Missiles were constantly mentioned. On page 33 for example, the report's authors, which included Abraham Denmark, director of the Asia-Pacific Security Program at the Center for a New American Security in Washington, DC, outlined the kinds of missiles the US might encounter one day on the South China Sea:

One area of investment involves combining conventionally-armed anti-ship ballistic missiles [ASBMs] based on the CSS-5 [DF-21] airframe, C4ISR for geo-location and tracking of targets, and onboard guidance systems for terminal homing to strike surface ships.

As described in an authoritative 2004 article for the Second Artillery Corps, the ASBM could employ 'terminal-sensitive penetrating sub-munitions' to 'destroy the enemy's carrier-borne planes, the control tower and other easily damaged and vital positions'. This capability would have particular significance, as it would provide China with preemptive and coercive options in a regional crisis.

Somehow, the hard language used in the 2009 report seems incompatible with the rosy language in the joint announcement which followed shortly thereafter in London.

Flash forward to China this week, and once again, another curious disconnect can be detected. This time it is the completion just days ago of the joint "Juniper Cobra" ballistic missile defense (BMD) exercise in Israel, which was described as the largest and most sophisticated BMD drill of its kind ever held. Hundreds of US military personnel along with US warships joined together with Israeli forces in order to fend off a wide range of simulated missile attacks.

Not once has Obama mentioned "Juniper Cobra" on his trip to Asia - at least not in public.

But Juniper Cobra is casting a shadow of war over Asia. Just as Obama was boarding Air Force One for the long flight to Tokyo, India's chief of staff, General Deepak Kapoor, was departing Israel after a four-day visit which included talks with Israel's chief of the general staff, Lieutenant General Gabi Ashkenazi, as Juniper Cobra was wrapping up. Israel, which has emerged as India's top supplier of military hardware, used the occasion of his visit to announce the sale of a US$1.1 billion upgraded tactical air defense system to India, among other things.
Obama must realize that his critics will pounce if he fails to show his national security colors, and that US allies all across Asia may be shaking their heads. Mere mention of the possible relocation of the US troop deployment on Okinawa and attempts to shore up the US-Japan relationship will not suffice. Juniper Cobra has relevance both to India and Japan as well, and yet Obama is not saying anything publicly about it.

"This is a very important visit both for the United States and China, and for President Obama personally, who has never been to China before. And this is really an opportunity for him to see China with his own eyes and to understand China's accomplishments and also understand its history," Bonnie Glaser, senior fellow at the Center for Strategic and International Studies in Washington DC, told China's state news agency, Xinhua, last week.

According to Glaser, "now it was time to 'operationalize the agenda' [set out in April] and identify areas where both countries could cooperate."
This could well end up being a masterful performance by Obama after all. Once again, there is an enormous sense of pride on display in China that cannot go unmentioned. And like it or not, Obama is proving to be the catalyst.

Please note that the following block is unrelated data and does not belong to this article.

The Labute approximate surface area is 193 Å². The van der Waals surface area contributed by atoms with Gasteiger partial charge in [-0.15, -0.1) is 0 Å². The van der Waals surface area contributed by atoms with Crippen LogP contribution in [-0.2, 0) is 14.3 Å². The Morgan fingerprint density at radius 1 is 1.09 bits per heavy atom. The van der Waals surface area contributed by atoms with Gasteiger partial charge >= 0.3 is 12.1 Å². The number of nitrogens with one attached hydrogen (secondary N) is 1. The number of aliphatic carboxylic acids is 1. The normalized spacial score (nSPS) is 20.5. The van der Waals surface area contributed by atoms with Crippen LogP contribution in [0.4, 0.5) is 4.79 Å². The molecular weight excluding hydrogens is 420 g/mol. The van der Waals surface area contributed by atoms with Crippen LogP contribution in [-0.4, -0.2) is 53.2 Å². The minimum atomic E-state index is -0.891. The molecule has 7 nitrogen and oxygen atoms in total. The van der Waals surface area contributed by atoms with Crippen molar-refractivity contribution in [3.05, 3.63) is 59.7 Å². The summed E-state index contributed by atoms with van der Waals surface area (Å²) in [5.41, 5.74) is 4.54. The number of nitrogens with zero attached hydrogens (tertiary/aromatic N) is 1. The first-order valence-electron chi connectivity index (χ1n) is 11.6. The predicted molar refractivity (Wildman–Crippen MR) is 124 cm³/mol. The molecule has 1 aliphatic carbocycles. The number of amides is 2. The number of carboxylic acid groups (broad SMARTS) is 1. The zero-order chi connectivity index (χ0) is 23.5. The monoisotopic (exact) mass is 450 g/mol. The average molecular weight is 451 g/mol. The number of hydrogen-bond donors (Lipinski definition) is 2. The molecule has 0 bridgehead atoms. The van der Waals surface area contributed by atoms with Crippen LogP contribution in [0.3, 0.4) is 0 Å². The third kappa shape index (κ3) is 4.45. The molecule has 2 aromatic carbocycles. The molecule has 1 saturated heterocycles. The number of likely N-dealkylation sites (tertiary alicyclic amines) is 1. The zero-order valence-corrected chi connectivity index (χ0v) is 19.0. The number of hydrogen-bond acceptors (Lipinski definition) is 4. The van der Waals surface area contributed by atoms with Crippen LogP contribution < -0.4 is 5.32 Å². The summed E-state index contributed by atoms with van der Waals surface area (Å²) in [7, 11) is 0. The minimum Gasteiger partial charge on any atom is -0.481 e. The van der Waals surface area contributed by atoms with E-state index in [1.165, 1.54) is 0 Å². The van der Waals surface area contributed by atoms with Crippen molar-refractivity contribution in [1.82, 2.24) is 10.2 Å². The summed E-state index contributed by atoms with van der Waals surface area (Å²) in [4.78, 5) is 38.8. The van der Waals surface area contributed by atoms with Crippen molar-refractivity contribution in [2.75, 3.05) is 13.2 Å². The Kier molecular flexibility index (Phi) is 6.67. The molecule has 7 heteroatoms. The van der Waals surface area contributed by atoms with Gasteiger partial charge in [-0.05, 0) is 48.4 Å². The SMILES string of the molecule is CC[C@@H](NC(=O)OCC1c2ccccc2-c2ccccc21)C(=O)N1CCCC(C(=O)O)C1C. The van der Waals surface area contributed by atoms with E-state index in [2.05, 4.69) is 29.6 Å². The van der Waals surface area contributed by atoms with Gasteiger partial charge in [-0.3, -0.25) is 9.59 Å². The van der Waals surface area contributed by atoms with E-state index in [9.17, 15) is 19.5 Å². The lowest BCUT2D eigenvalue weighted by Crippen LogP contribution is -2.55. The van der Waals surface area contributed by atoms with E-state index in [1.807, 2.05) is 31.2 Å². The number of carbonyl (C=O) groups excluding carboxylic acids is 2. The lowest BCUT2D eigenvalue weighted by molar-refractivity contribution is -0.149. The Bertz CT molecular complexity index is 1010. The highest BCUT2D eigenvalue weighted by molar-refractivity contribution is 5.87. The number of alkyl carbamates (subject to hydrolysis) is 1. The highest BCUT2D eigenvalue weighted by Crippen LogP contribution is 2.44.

"No one can abuse China or treat China differently because our country has its dignity," Song Yang, a resident of Beijing, told the BBC.

Instead of risking a disaster on the diplomatic front by mentioning military or missile-related concerns, perhaps Obama is far wiser, even scoring numerous points on an entirely different front - the social networking domain. The comment section of one prominent Chinese blog site was buzzing, for example, as everyone shared thoughts about the town hall session which was aired live for Shanghai TV viewers.

"Chinese university students are all in the 'future' class. Some are future overseas students in America; some are future house slaves; today those at the town hall meeting are future officials," said one netizen.

"The first female student, Chen Xi, who asked a question to Obama is the deputy director of the research office of the Communist Youth League of Fudan University. The second male student who asked a question to Obama: Huang Lihe, the Communist Youth League secretary of foreign language school of Tongji University," said another.

So, add it all up and it looks like Obama put missiles aside and engaged China's Communist Youth League instead. But has his visit appeared too controlled and too phony as a result? Perhaps. Regardless, this trip and this chapter in Obama's Asian primer will not be ending on Thursday in Seoul as many expected. India's Prime Minister Manmohan Singh will be arriving at the White House early next week.

Peter J Brown is a freelance writer from the US state of Maine.


POUS isn't superglue.

We all have our shares of responsbility in world affairs.

"Beijing publicly asserts that China's military modernization is 'purely defensive in nature', and aimed solely at protecting China's security and interests.

Another big lie from china , chinese foreign / military policy is purely offensive on other countries

This comment has been removed by the author.

Chinese military is purely for saving selected people to the Ark in 2012.

Chinese military hasn't shown aggression for decades [partly because it didn't have the capability to]. That said, it doesn't means it can't or won't in foreseeable future.

Latest intel suggests that PLA's latest modernization roadmap has specific aim (namely, force projection) for specific scenarios.

Hi,I like this article but..Can someone tell me about Barack Obama?I know that he is a serious candidate for '08, but I would like to know where he stands on the issues. I checked his site but nowhere can I find the info. i am looking please tell me...

Κάρτες r4i